The non-functional requirement of localization describes how adapted the system is to the local user requirements.
For instance, users of the mobile app released exclusively for Saudi Arabia market mostly read from right to left. It means not only the app’s text that must be presented differently, the entire user interface is mirrored. Change your device language to Arabic to see for yourself.
Another example is how Uber adapts its service while expanding to new markets. For one, entering the African market, the ride-hailing service who stresses its focus on online payments made an allowance to the market and provided for hard cash transactions. As Uber General Manager for Sub-Saharan Africa commented: “We can’t enter new markets with a one size fits all mentality.”
Thus, localization is as much a quality requirement as a business necessity. If you do not consider the user needs in a new market, your product will miss the spot there.
Business Non-Functional Requirements
Besides non-functional requirements that outline the technical standards and constraints for the product, there are also business requirements. Unlike the earlier ones, business requirements are usually defined by offline conditions that should be considered in the digital realm. However, they may cross over with other non-functional requirements as they are the business rules that govern how the data is handled.
Example. Imagine you need an emailer for massive email campaigns. You know that most users are still utilizing an outdated version of Outlook. Thus, emails can end up in the spam folder in no time. It means that one will have to simplify email templates and seek a niche emailer solution to cover outdated Outlook versions. This business constraint will drive the entire development!
Business requirements also reassure particular constraints to cement the logic within certain functionality. For instance, a private railway company had been transforming its offline process of railroad switch inspection. As a part of the transformation, the switches in the database were to be assigned their geo-coordinates via a mobile app. Its user would arrive at a railroad switch and assign their geo-position to the switch they arrived at. The switches with coordinates would not appear in the app’s user interface. This way business assured there is only one traceable source for assigning geographic coordinates to an object of a railroad switch in the database.
3 Tips on Formatting Non-Functional Requirements
Besides figuring out the non-functional requirements for your product, it also matters to document them well. Here are some insights from me on this score:
Make Them Measurable
As a matter of fact, saying that your software should be just “user-friendly” or “convenient” is not enough for the development team to implement the requirement. Instead, you should indicate distinct measures or numbers that would define the effectiveness of your product. For instance:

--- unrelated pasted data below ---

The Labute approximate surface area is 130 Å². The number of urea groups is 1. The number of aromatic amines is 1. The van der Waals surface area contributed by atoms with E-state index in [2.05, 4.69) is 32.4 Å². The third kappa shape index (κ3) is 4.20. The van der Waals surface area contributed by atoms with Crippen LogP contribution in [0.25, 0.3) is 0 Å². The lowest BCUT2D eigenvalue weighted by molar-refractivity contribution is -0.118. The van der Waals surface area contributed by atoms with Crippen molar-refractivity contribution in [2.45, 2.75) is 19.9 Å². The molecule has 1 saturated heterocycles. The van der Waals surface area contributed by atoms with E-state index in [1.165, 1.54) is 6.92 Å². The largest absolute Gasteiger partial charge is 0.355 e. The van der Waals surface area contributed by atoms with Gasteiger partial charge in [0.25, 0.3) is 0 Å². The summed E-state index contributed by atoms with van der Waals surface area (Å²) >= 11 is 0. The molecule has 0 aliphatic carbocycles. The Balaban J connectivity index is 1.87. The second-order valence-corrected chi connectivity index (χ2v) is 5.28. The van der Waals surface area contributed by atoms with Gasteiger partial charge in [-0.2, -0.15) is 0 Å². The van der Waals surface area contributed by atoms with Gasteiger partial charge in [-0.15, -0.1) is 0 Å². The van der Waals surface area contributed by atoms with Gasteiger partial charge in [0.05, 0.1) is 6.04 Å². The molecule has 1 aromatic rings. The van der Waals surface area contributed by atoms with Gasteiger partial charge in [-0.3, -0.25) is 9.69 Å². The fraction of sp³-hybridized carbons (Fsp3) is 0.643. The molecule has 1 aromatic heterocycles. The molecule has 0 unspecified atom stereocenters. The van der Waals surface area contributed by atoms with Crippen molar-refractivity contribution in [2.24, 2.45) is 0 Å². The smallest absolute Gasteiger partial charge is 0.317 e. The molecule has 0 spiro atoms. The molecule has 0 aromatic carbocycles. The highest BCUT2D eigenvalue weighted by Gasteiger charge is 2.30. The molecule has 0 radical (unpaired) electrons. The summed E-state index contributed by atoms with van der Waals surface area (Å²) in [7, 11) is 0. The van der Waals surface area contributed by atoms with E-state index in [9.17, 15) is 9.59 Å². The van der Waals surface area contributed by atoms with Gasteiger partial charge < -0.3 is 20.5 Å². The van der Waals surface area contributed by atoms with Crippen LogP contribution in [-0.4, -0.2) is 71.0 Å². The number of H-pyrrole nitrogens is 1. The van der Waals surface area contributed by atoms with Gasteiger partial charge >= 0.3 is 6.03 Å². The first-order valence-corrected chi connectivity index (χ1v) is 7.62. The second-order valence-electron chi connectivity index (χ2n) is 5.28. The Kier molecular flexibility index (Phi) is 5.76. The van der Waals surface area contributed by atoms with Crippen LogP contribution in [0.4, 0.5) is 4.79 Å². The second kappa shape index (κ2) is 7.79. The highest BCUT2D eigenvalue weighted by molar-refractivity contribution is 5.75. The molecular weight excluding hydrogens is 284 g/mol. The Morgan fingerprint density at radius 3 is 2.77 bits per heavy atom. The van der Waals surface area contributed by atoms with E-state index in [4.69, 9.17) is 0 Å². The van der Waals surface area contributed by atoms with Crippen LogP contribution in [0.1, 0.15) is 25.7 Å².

By giving your requirements definite standards, you have more chances to face unexpected complications during the development and have tangible standards for the end result.
Set Standards for Components, Not the System
There is a mistake almost all of us make, especially project managers. We often define requirements for the system rather than determine definite components. As a consequence, the requirements look vague and generic.
It will help much if you figure out the features in your interface with which the users interact the most often and set up performance requirements. This way, the standards will be more district and effective.
Never Ignore to Clarify
The clarification of the non-functional requirements is a mutual process of discussion between the stakeholders and the project architect. So if you are working with a product development team, it will help a lot if you voice your expectations from the software and clarify the requirements.
Let’s draw up a little. Non-functional requirements are an essential part of the software documentation that does not yield to the functional standards in terms of importance. In fact, non-functional requirements are the instrument, allowing you to make sure that your system will function the way you imagine.
If you want to discuss how non-functional requirements could look at your project, please contact me.
What are the examples of non-functional requirements?
There are different types of non-functional requirements, that are determined for every project individually. Here are some examples of non-functional requirements that you might most certainly encounter:
- Scalability and Performance;
- Compatibility and Portability;
What are non-functional requirements?
Non-functional requirements are the software specifications that align with functional specifications, specifying them and expanding them. Non-functional requirements are important to clearly define the system’s characteristics and features.
What are non-functional requirements in Agile?
Agile methodology usually implies such non-functional requirements as Scalability and performance; Compatibility and Portability; Security; Availability; Localization.